7 December 1941 — Pearl Harbor
Staff Sergeant Robert K. Barnard, B17-E Radio operator, tail gunner.
Born 11-7-1920, Died 10-19-2005
Joined the Army Air Force, September 1939
Basic training: Hamilton Field, California.
Awarded: Air Medal, The Distinguished Flying Cross, and The Bronze Star.
Was an enlisted crew member on one of the Twelve B17-E's that left Hamilton Field, California the evening of December 6th, 1941 with Hikam Field the first stop on our flight to the Philippines.
The following is his experience on Dec. 7 1941 in his own hand.
Pearl Harbor, December 7, 1941
by Bob Barnard
The Japanese attack on Pearl Harbor is possibly the biggest of all stories about wars. Most Americans who lived through the war measured their lives before and after the attack on Pearl Harbor. BUT.... not considering the horrors of any war or the despicable way Japan conducted it in all theaters, Historians label the attack on Pearl Harbor as a dazzling and clever maneuver.
Historians believe that Japan wanted U.S. and England to wink at them when they started taking the oil rich islands in Southern Asia. They needed the oil to keep their plans of world domination alive. I joined the Air Force in September of 1939 hoping to be a Radio Operator on a B17. Then with the experience of flying cross-country flights in peace time, the airmen that wanted to could take the radio training offered at Scott Field Illinois. It was a six-month tour. When we attended school it was called detached service. My home base was Fort Douglas, at Salt Lake City, Utah.
I returned there in November of 1941 after graduating from the radio school. The base was all a buzz because 15 crews were readied for a flight to the Philippines. I volunteered and was introduced to my crew. Each crew got a new airplane delivered direct from Boeing, at Seattle.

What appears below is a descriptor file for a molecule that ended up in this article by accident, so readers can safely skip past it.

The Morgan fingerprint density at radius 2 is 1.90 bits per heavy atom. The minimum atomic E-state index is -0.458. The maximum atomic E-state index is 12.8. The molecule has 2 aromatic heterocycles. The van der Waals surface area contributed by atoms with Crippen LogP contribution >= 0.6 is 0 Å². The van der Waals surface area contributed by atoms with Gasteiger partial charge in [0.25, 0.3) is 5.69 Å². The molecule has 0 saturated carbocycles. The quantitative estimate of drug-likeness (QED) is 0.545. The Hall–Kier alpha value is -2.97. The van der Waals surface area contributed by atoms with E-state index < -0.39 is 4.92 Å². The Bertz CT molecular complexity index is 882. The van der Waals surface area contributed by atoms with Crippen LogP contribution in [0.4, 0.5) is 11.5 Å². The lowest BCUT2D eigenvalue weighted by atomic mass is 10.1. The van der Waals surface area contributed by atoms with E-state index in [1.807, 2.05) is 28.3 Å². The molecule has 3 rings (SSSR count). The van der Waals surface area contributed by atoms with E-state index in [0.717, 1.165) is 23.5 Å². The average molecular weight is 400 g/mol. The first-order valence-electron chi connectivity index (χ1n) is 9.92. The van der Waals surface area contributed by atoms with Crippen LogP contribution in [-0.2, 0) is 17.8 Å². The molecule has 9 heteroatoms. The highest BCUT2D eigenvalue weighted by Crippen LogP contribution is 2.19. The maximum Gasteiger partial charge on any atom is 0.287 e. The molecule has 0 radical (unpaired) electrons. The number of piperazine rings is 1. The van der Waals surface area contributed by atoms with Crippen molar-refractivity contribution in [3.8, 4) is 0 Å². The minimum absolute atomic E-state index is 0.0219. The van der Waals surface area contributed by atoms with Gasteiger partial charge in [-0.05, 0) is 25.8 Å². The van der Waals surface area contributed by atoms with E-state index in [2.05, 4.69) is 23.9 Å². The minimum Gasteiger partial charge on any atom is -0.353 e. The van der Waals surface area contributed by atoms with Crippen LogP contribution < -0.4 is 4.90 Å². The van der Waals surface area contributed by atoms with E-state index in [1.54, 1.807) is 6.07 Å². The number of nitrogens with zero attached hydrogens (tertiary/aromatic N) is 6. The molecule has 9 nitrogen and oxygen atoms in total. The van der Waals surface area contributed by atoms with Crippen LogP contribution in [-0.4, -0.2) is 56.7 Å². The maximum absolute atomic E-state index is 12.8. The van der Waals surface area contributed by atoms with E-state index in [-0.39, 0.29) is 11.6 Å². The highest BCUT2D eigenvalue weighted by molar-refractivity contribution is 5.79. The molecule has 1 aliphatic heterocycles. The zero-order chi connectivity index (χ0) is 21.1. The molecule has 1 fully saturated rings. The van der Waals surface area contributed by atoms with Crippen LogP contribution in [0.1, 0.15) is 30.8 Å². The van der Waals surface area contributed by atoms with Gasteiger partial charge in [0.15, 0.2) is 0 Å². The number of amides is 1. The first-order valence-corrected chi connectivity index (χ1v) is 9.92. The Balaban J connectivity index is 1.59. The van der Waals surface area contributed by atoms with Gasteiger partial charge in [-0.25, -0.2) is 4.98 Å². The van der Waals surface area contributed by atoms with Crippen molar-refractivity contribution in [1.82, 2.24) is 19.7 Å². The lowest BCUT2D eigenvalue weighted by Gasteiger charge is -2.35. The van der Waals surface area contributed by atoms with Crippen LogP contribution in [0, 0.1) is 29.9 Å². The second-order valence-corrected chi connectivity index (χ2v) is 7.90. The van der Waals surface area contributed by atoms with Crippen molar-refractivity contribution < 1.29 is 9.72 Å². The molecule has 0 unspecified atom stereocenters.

It was painted a drab brown. It was a B17 E. This was the fifth series and the first to have a stinger in the tail, which is we had 2 fifty-caliber guns mounted in the tail for better protection, to keep the Japanese Zeros away.
Three airplanes were out for repairs early as we tested and learned about the new equipment on our new aircraft. The training flights were 12 and 14 hour flights all over the U.S. Our first stop after the training flights would be Hikam Field in Hawaii. The last two days before take off were spent waiting for mechanics to do some modifying of the new equipment at the depot in Sacramento, California. It was a welcome respite. Take off for Hawaii was scheduled for approximately 6 P.M. Saturday the 6th of December 1941 from Hamilton Field Ca. It was an important flight because General Hap Arnold, Commanding officer of the Air Force was there to send us off and tell us "good hunting your going to get plenty of it." He was right.
We were over the golden gate bridge approximately 6:30 P.M. and droned on into the red of a California sun set. Each of the 12 airplanes had a complement of ten, 50 caliber guns and one 30 caliber in the nose, but no ammunition on this flight to conserve weight. Each of the crews attended their duties as others slept. There was little conversation. No radio messages. We copied some weather put out from San Francisco and Hikam.
The morning sun caught us before we sighted the islands. Then, as we passed Diamond Head we saw all the antiaircraft fire. Over the intercom the navigator and bombardier announced heavy black smoke ahead and then a louder call, antiaircraft fire. "This is Sunday, the Navy got up early this morning and it looks like they are having practice." We went by Diamond head. Then we could really see the black antiaircraft fire. Honolulu was on our right and a destroyer was going around in circles just off shore, firing at the sky.
"The Japs have hit Pearl Harbor," came over the intercom. "This is no drill."